MYRTLE BEACH, SC (WMBF) - Many of us dream of a White Christmas, but it was a reality for residents in the Carolinas 25 years ago. First Alert Meteorologist Brittney Bryant took a look back at this record-breaking event.
It's something every kid wishes for this time of year: snow. Children from Wilmington, NC to Jacksonville, FL woke up to a snow-covered ground on Christmas in 1989. The largest snowstorm in history along the Southeast coast blanketed streets, beaches and homes with a record-breaking amount of snow and startling record cold temperatures.
This powerful Christmas snowstorm started on December 22 and continued to drop snow until Christmas Eve. Some areas across the Grand Strand and Pee Dee received nearly 14 inches of snow and only reached a high temperature of 18 degrees. This rare event featured the perfect ingredients for snow across the Carolinas.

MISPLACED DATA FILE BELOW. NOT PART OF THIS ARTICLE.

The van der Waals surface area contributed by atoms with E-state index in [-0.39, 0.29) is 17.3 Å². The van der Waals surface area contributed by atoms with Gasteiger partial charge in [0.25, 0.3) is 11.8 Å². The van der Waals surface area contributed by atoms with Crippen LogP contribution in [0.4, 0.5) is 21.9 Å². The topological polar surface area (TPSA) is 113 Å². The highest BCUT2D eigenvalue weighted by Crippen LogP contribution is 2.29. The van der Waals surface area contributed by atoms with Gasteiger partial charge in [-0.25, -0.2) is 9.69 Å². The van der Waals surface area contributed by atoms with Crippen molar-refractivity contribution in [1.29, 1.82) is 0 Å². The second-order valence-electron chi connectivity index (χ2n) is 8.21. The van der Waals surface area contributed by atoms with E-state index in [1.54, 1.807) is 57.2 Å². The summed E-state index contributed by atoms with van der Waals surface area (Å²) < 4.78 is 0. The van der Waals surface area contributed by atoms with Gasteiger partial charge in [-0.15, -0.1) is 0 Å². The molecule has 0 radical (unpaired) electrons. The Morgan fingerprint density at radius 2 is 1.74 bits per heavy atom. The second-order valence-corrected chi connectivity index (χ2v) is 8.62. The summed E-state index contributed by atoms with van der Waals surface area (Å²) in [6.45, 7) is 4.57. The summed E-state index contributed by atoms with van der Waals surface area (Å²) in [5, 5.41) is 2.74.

We need two things for an event like this to occur again. Firstly, we need cold air in the upper levels of the atmosphere down to the surface. This was provided by a cold front that passed through our area right before this event. Also an arctic high pressure system located over the central plains really allowed cold air to settle into the air. Then we needed a low pressure system to form just off our coast, bringing in all of that moisture. That is exactly what happened...we got these two ingredients perfectly coming together in order for this event to happen.
In December of 1989, Mother Nature was able to cook up a mess of a winter storm. We will continue to hope for another Christmas gift of snow, but until then, the Christmas Blizzard of 1989 remains frozen in the record books and in the minds of thousands of people across the Carolinas.